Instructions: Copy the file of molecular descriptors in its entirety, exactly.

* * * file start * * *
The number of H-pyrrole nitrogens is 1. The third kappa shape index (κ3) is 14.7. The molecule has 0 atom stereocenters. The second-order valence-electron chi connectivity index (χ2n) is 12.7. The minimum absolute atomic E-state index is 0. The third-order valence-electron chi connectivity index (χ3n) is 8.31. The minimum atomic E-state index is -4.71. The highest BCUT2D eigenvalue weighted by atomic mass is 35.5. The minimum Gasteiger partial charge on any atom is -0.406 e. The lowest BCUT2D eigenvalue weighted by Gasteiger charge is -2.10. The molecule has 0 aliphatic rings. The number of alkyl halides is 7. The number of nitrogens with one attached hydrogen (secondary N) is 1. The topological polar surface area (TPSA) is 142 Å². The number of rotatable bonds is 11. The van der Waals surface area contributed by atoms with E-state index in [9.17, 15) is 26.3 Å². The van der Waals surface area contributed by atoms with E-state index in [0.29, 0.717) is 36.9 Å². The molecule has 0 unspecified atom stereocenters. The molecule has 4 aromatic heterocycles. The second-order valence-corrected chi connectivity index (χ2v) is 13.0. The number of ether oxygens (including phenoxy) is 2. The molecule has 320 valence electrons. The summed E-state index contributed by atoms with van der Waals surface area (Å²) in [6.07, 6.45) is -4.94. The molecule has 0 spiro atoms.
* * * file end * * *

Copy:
The number of H-pyrrole nitrogens is 1. The third kappa shape index (κ3) is 14.7. The molecule has 0 atom stereocenters. The second-order valence-electron chi connectivity index (χ2n) is 12.7. The minimum absolute atomic E-state index is 0. The third-order valence-electron chi connectivity index (χ3n) is 8.31. The minimum atomic E-state index is -4.71. The highest BCUT2D eigenvalue weighted by atomic mass is 35.5. The minimum Gasteiger partial charge on any atom is -0.406 e. The lowest BCUT2D eigenvalue weighted by Gasteiger charge is -2.10. The molecule has 0 aliphatic rings. The number of alkyl halides is 7. The number of nitrogens with one attached hydrogen (secondary N) is 1. The topological polar surface area (TPSA) is 142 Å². The number of rotatable bonds is 11. The van der Waals surface area contributed by atoms with E-state index in [9.17, 15) is 26.3 Å². The van der Waals surface area contributed by atoms with E-state index in [0.29, 0.717) is 36.9 Å². The molecule has 0 unspecified atom stereocenters. The molecule has 4 aromatic heterocycles. The second-order valence-corrected chi connectivity index (χ2v) is 13.0. The number of ether oxygens (including phenoxy) is 2. The molecule has 320 valence electrons. The summed E-state index contributed by atoms with van der Waals surface area (Å²) in [6.07, 6.45) is -4.94. The molecule has 0 spiro atoms.